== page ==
- obtains a [driving] licence, or
- drives a motor vehicle on a road
Any person who drives a motor vehicle on a road of a particular class that that person has been disqualified from holding or obtaining a driving licence for, by order of a court of law, is guilty of a criminal offence.
A police constable in uniform can arrest, without a warrant, any person driving a motor vehicle such as a car or van or riding a motorcycle on a road, that they have reasonable cause to suspect of being disqualified from holding or obtaining a driving licence permitting them to do so.
Driving whilst disqualified is an offence which is triable summarily in England and Wales, this means a person can usually only be convicted and sentenced for this offence in a magistrates court as opposed to a crown court. However, if a defendant is charged with a indictable offence in conjunction with this offence then they can be tried for this offence at crown court.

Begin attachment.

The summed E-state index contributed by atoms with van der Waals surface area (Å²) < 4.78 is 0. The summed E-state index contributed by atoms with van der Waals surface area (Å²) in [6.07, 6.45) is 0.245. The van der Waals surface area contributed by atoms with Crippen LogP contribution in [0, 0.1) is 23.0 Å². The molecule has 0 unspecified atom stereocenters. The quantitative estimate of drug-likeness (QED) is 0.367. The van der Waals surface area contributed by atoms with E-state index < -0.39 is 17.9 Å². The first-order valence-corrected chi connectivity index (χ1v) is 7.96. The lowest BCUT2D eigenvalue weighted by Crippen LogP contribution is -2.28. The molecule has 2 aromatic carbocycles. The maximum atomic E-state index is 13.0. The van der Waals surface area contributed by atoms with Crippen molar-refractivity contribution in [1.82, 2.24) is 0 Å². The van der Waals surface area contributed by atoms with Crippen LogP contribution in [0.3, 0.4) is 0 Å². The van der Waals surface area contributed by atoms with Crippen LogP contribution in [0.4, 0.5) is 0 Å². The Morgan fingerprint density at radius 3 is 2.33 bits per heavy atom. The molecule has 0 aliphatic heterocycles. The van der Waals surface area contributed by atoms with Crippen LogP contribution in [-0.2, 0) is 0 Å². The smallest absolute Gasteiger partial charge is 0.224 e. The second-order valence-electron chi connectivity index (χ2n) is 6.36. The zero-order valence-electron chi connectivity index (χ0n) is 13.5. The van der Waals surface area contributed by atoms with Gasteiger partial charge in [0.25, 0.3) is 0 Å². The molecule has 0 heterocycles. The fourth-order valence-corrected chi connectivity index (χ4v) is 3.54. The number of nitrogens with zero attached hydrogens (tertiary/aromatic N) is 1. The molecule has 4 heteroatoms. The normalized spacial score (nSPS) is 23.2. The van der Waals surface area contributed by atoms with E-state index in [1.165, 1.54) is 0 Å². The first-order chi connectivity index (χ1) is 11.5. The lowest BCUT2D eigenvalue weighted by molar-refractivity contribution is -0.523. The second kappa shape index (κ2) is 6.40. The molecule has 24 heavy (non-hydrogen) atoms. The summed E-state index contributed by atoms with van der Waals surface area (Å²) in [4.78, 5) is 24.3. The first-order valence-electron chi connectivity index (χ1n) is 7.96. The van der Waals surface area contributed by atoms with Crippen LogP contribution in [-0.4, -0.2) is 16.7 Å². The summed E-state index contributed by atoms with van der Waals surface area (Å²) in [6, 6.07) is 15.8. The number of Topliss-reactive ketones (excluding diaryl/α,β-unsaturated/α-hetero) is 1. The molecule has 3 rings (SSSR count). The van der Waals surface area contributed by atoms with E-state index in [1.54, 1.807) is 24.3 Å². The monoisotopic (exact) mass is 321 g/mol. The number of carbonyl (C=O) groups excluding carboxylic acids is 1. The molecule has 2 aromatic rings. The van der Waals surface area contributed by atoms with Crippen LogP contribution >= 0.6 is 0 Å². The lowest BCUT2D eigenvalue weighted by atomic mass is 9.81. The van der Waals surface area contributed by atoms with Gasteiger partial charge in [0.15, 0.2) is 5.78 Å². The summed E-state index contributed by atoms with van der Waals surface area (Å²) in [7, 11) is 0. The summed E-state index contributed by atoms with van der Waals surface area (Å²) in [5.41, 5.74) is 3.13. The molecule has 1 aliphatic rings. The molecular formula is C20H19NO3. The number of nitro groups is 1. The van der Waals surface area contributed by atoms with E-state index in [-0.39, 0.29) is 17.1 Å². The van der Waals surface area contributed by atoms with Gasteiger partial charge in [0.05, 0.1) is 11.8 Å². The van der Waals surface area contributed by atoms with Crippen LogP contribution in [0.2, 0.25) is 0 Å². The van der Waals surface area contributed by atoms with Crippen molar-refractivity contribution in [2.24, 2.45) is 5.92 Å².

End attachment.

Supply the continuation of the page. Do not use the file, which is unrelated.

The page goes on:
In Scotland, driving while disqualified is an either way offence which can be tried either summarily or on indictment.
Penalty for driving while disqualified
Driving Whilst Disqualified Sentencing Guidelines
England & Wales: The maximum sentence a person can receive for driving whilst disqualified is 6 months imprisonment and/or a fine of £5,000. Any person convicted of driving whilst disqualified will also receive a driving ban that extends their current driving disqualification or if no disqualification is imposed, 6 penalty points on their driving licence. Penalty points for this offence will remain on a persons driving licence for 4 years from the date the offence was committed.